“The numbers, by themselves, mean very little. Pope John Paul II appointed 231 cardinals: more than enough to constitute a super-majority in the next conclave. But he sought authentic diversity in the College, and he conferred many red hats on prelates who would differ with his pastoral approach: Cardinals Bernardin, Danneels, Laghi, Martini, Mahony, Silvestrini, Turkson, and — in the remarkable consistory of 2001 — Kasper, McCarrick, Maradiaga, Hummes, Lehmann, and Bergoglio, now known as Francis.
“In naming the cardinals who will be his advisers and will choose his successor, Pope Francis has taken a different approach. Fr. Adolfo Nicolas, the former worldwide leader of the Jesuit order, reported that Pope Francis once told him that he hoped to remain as Pontiff until ‘the changes are irreversible.’ Packing the College of Cardinals with like-minded electors is an obvious step in that direction.
“The liberal Jesuit columnist, Fr. Thomas Reese, wrote in 2016 that the Pope’s selections to the College were “the most revolutionary thing Francis has done in terms of Church governance.” He admitted that if he were a conservative Catholic, looking at the Pope’s selections, “Frankly, I would have been outraged.”
“Now, two consistories later, the pattern is even more unmistakable. In his analysis of the Pope’s choices, John Allen of Crux underlines the salient point:
“‘This is a consistory in which Francis is elevating a cohort of like-minded churchmen, positioning them to help advance his agenda right now and also to help ensure that the next pope, whoever it may be, isn’t someone inclined to roll back the clock’….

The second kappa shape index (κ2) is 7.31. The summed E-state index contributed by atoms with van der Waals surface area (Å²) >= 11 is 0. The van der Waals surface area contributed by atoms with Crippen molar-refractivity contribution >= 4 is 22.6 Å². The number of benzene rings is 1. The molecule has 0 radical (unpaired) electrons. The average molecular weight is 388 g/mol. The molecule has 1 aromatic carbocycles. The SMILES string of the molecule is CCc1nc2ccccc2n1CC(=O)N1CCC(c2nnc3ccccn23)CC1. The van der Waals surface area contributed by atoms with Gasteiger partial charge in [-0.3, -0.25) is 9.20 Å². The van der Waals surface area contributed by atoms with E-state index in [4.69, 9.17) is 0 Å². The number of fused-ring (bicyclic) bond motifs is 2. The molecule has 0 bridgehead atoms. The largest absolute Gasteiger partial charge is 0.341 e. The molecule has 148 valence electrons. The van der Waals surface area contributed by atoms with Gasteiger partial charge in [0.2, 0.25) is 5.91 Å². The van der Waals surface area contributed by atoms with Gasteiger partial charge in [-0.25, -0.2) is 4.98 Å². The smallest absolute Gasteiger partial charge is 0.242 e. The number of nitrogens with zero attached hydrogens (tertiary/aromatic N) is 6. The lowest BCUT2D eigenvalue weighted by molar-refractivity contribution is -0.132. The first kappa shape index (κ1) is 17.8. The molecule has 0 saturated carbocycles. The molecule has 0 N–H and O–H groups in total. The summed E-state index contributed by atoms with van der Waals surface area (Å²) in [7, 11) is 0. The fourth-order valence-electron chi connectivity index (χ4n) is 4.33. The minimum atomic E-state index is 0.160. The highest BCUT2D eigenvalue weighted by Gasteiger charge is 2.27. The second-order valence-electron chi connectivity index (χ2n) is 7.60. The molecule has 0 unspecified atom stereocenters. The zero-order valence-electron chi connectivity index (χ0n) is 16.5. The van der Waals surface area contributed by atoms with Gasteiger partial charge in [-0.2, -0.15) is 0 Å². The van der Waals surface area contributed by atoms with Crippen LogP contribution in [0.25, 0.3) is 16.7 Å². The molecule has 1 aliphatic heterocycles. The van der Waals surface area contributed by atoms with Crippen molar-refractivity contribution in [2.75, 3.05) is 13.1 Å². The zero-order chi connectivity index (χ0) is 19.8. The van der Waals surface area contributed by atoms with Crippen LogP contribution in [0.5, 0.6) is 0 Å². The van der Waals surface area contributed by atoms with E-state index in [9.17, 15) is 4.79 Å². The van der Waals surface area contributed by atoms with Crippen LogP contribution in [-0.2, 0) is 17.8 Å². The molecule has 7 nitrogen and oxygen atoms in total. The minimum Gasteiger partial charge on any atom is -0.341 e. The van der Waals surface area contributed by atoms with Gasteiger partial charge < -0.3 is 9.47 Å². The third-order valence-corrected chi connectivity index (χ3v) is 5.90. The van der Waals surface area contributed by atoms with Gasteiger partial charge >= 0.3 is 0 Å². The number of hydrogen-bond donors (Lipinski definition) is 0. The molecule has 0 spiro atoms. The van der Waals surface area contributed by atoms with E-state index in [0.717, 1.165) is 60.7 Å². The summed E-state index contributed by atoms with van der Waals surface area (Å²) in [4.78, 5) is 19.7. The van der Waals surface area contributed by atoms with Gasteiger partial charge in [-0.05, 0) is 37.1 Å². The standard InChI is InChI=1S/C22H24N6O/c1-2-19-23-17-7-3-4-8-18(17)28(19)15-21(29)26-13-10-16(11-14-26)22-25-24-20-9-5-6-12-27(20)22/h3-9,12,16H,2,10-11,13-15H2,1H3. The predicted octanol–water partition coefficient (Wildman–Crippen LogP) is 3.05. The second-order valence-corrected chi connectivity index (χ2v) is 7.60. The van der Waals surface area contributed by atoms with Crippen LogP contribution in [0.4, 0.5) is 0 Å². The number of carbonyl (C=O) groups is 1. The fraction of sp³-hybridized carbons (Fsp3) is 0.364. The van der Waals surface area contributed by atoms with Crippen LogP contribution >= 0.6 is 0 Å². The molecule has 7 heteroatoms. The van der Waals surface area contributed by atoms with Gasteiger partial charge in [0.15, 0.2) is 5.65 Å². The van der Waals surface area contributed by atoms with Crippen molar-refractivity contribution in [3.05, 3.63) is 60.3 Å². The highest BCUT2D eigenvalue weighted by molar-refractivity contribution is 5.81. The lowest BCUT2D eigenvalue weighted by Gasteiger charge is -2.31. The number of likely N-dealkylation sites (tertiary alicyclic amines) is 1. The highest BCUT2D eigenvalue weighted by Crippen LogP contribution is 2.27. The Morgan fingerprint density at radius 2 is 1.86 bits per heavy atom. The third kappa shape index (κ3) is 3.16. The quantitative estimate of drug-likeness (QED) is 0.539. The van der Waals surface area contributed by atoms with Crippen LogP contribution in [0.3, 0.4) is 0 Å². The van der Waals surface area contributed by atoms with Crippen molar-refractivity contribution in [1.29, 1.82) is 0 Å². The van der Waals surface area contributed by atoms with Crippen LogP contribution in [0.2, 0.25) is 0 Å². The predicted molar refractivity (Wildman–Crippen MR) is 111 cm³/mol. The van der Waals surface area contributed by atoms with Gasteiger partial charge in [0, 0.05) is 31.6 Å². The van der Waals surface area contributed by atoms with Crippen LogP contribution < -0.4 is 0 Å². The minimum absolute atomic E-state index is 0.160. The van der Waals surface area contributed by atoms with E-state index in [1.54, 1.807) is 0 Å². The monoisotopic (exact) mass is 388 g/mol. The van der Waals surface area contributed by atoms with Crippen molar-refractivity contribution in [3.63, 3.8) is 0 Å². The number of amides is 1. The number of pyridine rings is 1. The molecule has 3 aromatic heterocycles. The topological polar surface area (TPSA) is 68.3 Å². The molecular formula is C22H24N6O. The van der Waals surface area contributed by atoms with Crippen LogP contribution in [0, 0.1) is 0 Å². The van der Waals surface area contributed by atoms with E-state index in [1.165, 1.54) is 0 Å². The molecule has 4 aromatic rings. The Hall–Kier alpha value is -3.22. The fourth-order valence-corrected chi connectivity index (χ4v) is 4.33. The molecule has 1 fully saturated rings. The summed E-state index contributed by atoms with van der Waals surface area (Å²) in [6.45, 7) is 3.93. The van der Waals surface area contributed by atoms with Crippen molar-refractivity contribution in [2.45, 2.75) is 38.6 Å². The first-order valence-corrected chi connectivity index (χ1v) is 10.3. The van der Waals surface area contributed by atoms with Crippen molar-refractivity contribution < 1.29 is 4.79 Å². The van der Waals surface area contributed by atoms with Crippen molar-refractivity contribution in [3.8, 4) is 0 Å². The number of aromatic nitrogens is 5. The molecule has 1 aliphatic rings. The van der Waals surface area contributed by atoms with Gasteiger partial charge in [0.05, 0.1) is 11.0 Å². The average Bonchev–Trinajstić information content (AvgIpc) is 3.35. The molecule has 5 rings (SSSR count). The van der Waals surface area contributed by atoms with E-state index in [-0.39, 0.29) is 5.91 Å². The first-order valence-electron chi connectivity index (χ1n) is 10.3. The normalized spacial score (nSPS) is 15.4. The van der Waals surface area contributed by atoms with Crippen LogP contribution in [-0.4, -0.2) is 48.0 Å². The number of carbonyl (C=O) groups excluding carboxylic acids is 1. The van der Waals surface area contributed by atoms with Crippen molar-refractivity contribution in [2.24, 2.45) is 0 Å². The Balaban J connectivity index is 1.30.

“Among the new cardinals-designate, there are several clear indications of the Pope’s determination to put his stamp on the college:
“Three (Czerny, Hollerich, and Tamkevicius) are fellow Jesuits.
“Two — Hollerich and Zuppi — are prominent members of the European liberal bloc.
“Cardinal-designate Zuppi wrote a foreword for Building a Bridge, the book by the notorious Fr. James Martin, SJ, advocating a change in Church attitudes toward homosexuality.
“Cardinal-designate Tolentino de Mendonca wrote a laudatory introduction to a book by Sr. Maria Teresa Forcades, who supports legal abortion and women’s ordination and has been dubbed by BBC as ‘Europe’s most radical nun.’
“Cardinal-designate Fitzgerald (who will not have a vote in a papal conclave because of his age) was removed from his Vatican post by Pope Benedict; the red hat will be a sign that his views — including a conciliatory line in Catholic-Islamic dialogue — are now welcome in Rome. It may also be noteworthy that the current president of the Pontifical Council for Inter-Religious Dialogue (the office that Fitzgerald once held), Bishop Miguel Angel Ayuso Guixot, will also receive a red hat, in a sign of the importance Pope Francis attaches to that effort.
“Cardinal-designate Czerny is not a bishop, nor does he head a Vatican office. He is undersecretary at the dicastery for integral human development, responsible for migrants and refugees. In the Vatican tradition, a cardinal never serves under any other prelate but the Pope. If Cardinal Czerny continues in his current role his status would break that rule; he would appear on the organizational chart under Cardinal Peter Turkson, the prefect of the dicastery. His status as a cardinal would emphasize — as if any emphasis were necessary — the Pope’s keen interest in the issue of migration.”